Our first decorative stitches article gave some tips for success when sewing with decorative stitches. Part Duex is designed to get your creative sparks flying with some specific stitches and applications.
Looking at the little pictures of the decorative stitches on your machine is very exciting, but to really get a good idea of what they look like, you need to stitch them out. It's worth it to take a little time to create a stitch sampler that shows each stitch. This way, when you're thinking about adding a stitch to a specific project, you have a clear idea of how it might fit in with your design. To make a sampler, simply take a piece of fabric and use contrasting thread to sew about a 7" - 8" line of each stitch style.
Another consideration when using decorative stitches is stabilizer. Depending on the type of fabric you're using, or the layers of fabric you're sewing through, you may need to stabilize the fabric to get the best results with your stitching. The best way to decide if you need stabilizer is to test a row of stitches on a scrap of the fabric you are planning to use. If the stitches bunch or pull the fabric, add a layer of stabilizer beneath the fabric when you are stitching. You can read more about stabilizer in this very informative article from our Monogram Week.
Enough about rules ... let's talk about the fun things you can make!
One of the most popular uses for decorative stitches is appliqué. Nearly any machine that offers decorative stitches contains at least one you can use for this technique. These are simple stitches, which are used to hide the seam between the background fabric and the applique (while attaching the appliqué at the same time).
One easy-to-use and versatile stitch is the Herringbone. The Herringbone is perfect for appliqué, because it has an extension on either side of the stitch – perfect for holding two pieces of fabric together.
Another standard for appliqué is the Blanket stitch. Place the straight edge of this stitch along the perimeter of the appliqué, and allow the arms of the stitch to extend into the background fabric of the appliqué. This creates a wonderful look and a secure frame for the piece.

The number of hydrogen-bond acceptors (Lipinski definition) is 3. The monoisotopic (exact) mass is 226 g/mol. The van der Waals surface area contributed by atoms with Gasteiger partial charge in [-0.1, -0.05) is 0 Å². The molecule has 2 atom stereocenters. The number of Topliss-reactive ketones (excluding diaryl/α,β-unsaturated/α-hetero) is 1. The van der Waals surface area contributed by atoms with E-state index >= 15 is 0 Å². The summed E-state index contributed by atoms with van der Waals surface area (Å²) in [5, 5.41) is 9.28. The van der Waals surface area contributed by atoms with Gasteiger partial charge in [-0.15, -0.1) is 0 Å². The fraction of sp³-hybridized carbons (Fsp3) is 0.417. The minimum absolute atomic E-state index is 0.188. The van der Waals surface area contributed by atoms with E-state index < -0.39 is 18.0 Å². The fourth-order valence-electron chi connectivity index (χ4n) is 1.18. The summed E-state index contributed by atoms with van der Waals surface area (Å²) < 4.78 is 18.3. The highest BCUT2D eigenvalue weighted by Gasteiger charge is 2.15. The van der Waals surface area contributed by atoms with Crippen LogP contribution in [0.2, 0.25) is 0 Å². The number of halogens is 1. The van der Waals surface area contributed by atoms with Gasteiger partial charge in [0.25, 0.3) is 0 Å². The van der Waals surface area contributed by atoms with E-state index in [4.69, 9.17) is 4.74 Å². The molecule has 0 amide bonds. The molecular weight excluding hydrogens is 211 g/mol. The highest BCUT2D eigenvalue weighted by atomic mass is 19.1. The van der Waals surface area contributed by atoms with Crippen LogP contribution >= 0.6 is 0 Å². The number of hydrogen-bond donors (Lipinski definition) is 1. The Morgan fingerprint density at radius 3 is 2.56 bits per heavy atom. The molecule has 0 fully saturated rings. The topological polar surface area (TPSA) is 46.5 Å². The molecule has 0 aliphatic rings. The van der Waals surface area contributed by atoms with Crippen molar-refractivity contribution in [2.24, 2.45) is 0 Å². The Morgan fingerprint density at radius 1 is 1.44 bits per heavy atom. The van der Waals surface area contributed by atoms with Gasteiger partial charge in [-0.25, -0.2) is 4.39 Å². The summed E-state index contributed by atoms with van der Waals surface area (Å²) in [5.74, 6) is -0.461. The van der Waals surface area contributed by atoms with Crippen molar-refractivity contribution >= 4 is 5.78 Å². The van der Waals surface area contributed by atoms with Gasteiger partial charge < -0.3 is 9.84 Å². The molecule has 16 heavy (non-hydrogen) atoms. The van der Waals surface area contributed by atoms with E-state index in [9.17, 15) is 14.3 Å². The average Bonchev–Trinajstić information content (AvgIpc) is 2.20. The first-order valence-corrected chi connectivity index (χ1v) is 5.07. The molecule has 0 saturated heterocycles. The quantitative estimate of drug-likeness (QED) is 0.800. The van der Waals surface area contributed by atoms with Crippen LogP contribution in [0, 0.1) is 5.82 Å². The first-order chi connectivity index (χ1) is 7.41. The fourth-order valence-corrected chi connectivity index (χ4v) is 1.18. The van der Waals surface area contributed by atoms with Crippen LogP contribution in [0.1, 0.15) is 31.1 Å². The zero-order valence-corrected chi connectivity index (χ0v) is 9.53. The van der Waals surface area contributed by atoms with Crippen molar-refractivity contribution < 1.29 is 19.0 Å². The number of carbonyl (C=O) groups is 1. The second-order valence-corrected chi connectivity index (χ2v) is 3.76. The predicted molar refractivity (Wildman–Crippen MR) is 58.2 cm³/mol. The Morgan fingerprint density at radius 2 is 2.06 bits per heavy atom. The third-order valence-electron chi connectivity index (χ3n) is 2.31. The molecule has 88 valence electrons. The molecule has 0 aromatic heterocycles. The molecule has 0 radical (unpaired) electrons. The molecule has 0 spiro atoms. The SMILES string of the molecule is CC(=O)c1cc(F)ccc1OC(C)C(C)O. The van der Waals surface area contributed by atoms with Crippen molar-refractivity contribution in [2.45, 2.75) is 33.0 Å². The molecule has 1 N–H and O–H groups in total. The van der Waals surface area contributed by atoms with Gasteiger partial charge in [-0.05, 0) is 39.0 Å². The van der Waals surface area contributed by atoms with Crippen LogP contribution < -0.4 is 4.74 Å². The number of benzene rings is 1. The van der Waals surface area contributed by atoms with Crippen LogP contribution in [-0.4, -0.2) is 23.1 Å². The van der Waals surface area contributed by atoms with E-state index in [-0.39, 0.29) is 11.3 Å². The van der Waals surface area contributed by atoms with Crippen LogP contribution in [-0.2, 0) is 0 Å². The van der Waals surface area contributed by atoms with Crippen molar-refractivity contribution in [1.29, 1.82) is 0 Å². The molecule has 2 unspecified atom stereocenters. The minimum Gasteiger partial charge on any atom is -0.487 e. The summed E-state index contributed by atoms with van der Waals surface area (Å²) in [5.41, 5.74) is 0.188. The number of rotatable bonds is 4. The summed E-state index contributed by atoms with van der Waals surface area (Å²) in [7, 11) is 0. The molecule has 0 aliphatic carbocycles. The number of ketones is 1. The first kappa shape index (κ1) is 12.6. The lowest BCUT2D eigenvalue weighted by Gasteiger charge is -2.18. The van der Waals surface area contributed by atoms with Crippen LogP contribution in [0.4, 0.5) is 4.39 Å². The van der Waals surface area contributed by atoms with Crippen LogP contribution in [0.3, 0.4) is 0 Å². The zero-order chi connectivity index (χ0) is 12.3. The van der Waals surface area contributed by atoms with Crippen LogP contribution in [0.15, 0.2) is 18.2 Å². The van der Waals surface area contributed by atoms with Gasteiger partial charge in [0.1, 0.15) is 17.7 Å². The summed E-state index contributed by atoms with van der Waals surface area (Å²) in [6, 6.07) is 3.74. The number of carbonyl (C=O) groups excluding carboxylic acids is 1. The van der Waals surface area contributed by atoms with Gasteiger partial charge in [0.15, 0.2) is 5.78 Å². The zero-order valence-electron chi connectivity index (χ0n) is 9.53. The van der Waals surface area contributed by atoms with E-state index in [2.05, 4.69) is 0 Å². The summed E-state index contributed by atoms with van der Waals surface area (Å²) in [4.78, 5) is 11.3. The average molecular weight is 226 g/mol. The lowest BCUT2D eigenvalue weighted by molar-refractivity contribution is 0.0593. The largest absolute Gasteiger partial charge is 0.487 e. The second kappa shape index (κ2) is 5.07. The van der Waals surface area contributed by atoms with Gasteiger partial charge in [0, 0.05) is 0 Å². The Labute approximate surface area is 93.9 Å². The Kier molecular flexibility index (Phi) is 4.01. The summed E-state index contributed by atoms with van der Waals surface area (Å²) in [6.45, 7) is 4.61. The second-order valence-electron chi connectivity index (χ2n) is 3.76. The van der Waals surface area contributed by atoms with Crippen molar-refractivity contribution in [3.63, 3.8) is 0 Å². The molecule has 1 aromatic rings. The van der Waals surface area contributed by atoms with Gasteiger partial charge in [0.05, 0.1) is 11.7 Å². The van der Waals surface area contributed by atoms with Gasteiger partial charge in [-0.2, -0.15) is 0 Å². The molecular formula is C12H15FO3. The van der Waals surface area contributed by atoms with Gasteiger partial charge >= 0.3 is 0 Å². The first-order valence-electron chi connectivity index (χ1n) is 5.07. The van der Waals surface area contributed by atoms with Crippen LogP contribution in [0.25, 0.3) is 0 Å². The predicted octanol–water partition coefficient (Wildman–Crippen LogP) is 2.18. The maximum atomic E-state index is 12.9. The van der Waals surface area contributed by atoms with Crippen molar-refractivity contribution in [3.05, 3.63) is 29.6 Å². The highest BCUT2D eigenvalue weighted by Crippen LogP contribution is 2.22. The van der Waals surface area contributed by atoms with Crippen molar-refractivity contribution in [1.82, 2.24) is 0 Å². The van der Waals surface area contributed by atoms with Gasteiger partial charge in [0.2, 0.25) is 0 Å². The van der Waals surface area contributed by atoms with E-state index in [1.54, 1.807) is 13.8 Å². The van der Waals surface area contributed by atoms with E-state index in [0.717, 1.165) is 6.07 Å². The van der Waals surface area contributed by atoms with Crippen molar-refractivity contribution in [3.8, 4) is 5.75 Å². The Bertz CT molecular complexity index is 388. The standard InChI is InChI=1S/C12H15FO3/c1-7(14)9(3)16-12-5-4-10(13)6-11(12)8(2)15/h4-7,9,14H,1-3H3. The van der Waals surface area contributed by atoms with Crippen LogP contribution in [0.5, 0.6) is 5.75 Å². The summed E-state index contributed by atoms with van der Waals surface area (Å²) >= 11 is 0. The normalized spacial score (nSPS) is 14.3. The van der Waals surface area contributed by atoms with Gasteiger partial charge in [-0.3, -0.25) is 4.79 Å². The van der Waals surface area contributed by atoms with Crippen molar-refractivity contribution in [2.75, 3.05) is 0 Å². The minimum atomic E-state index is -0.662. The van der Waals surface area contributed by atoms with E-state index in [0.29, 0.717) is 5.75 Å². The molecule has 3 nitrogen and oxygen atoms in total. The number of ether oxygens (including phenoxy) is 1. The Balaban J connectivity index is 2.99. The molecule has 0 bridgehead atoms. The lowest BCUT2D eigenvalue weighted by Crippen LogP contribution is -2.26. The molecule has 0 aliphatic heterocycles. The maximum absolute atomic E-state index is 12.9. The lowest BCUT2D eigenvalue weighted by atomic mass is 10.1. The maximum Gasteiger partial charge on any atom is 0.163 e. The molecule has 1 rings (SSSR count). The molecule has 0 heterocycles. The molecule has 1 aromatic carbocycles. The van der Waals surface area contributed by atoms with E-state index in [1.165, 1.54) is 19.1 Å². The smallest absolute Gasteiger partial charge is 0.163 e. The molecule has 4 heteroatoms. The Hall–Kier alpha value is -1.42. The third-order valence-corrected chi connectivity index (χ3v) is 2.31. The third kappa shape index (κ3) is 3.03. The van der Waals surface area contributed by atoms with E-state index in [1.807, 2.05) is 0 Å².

Finally, the Satin stitch, which is a dense zig zag, is a classic for appliqué. Some machines have unique versions of the traditional Satin stitch, such as those shown below. However, any machine that has a zig zag option can create a satin stitch; just make the stitch length as short as possible.
We've had several projects on Sew4Home that show you how to take a plain ready-made item and kick it up to custom with a simple ribbon embellishment. Now ... how about customizing the ribbon itself? You'll want to keep a couple of things in mind when doing this. First, use a stable ribbon, like a grosgrain or satin for embellishing; a sheer ribbon is not suitable since it may fray. Also, depending on the width and color of the ribbon or the effect you are hoping to achieve, it may look better if you sew the ribbon in place, after customizing with decorative stitches, using monofilament or invisible thread. This way, your eye is focused on the line of decorative stitching not on the plain stitching that attaches the ribbon. For some projects, you may be able to stitch the ribbon in place WHILE sewing the decorative stitches. It all depends on where you are positioning the ribbon and your comfort level working with multiple layers.
Janome offers two great accessories for sewing with ribbon. The first will help you to add the stitches to the ribbon, the Ribbon Sewing Guide. This guide allows you to run the ribbon through a feed, so the decorative stitches are perfectly positioned on the ribbon. You can use this to decorate ribbon up to 1" wide. Love this!
Once you are ready to attach the ribbon to your fabric, use the Ribbon/Sequin Foot. This is a very handy tool for stitching the ribbon in place. It has special guides that hold your ribbon in place and feed it evenly as you stitch. Must have!
Scrapbooking and Card Making
Personalized greeting cards add a special touch to correspondence. Adding stitching to your personalization is special-squared, and will cause your recipient to reflect, "Wow, she can do it all!"
The most important consideration when choosing a decorative stitch for sewing on paper is to find one that is not too dense. You don't want to sew with a super tight satin stitch because you could end up sewing right through the paper. A plainer stitch makes fewer perforations. And really, you don't need anything ultra fancy. The fact that you've sewn onto a card is amazing in and of itself. Something as simple as a zig zag stitch becomes an elegant embellishment on paper. A straight stitch using a decorative or metallic thread is also a great choice on paper. Play with your stitches, and see what works.
A simple line of decorative stitches can really make your project stand out. To create decorative trim, mark a line with a pencil or sewing pen so you have a nice, straight line to follow with your stitching. Choose a thread color to either accent or contrast with your fabric. Then choose the stitch. So very easy, but it achieves a great effect!
Decorative Stitch Combinations
So you're sold on how cool and useful decorative stitches can be. But wait, there's more! Did you know some machines can actually customize the repetition of decorative stitches? Certain machines (in the Janome line, they are generally referred to as Memory Craft models) can memorize stitch combinations, save them into a built-in memory bank in the machine, and sew them out on command. Let's say you're throwing a poker party for your friends, and you want to make really cute cocktail napkins for the event. I programmed my Memory Craft 6500 to stitch this combination of heart, spade, diamond and clubs. If you really love sewing with decorative stitches, this combining feature is something you need.